, also for EMI in 1956–57. He was therefore an old hand at Orff by the time he led this performance. He does not linger as much as Leitner—his performance is more than a quarter-hour faster—exchanging some poignancy and understatement for an implacable sense of impending doom. Martha Mödl’s imperious Antigone fits into this approach perfectly, as does Carlos Alexander’s pitiless Creon and Fritz Uhl’s desperate Haemon. Paul Kuen is a fine Mime-like Guard, but must give pride of place to Gerhard Stolze’s conspiratorial reading for Leitner. William Dooley sings the Chorus Leader movingly, and the men of the Bavarian Radio Choir are the finest group to record this music, even preferable to their subsequent outing three years later. The remaining singers are equally fine, with special mention necessary of Kurt Böhme’s sonorous Messenger.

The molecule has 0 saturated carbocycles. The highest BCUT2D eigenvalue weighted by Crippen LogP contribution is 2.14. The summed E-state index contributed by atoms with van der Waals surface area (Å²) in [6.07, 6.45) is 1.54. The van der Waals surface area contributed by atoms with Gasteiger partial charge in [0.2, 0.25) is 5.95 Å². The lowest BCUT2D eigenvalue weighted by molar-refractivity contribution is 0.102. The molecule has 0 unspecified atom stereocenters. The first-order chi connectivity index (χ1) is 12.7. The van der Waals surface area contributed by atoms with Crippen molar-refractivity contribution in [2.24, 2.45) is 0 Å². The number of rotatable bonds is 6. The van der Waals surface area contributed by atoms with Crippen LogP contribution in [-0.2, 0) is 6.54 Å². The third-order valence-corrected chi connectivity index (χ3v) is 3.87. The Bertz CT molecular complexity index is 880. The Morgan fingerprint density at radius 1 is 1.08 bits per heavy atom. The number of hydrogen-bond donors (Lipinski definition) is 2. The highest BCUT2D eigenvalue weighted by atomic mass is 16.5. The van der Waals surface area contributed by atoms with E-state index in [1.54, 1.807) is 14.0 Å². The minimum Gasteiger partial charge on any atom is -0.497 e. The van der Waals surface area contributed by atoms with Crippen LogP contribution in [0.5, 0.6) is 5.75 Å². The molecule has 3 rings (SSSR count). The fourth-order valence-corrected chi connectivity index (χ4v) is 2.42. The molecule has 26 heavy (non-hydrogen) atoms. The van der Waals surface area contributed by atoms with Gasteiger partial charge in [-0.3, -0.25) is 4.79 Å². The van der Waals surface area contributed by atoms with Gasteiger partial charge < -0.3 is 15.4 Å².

The recording itself is a marvel, showing almost no sign of its age. It is monaural, but with subtle ambient processing that provides some sense of space without adding artificial reverberation. (The booklet is silent on the matter, but the effect is pleasantly audible, and visible when scoped.) The sound is detailed and immediate, with remarkable percussion transients, solid bass, and the voices placed naturally in relation to the instruments. (Leitner achieves some of his delicacy and intimacy through forward placement of the voices.) The audience is almost completely silent. In all, this is the most desirable of the recordings of this work, a superb introduction to Orff’s too-seldom explored Greek tragedies, and a gripping dramatic experience.
FANFARE: Ronald E. Grames
One of the most striking evenings I have ever spent in an opera house was in Stuttgart in 1980 watching a double bill of Carl Orff operas. In that instance
Die Kluge coupled with Orff’s orchestration/arrangement of Monteverdi’s
Klage der Ariadne. Both works struck me then as eminently theatrical whilst occupying a very similar sound-world to parts of
Carmina Burana. That heritage, both timbral and aesthetic is shared by the work under consideration here -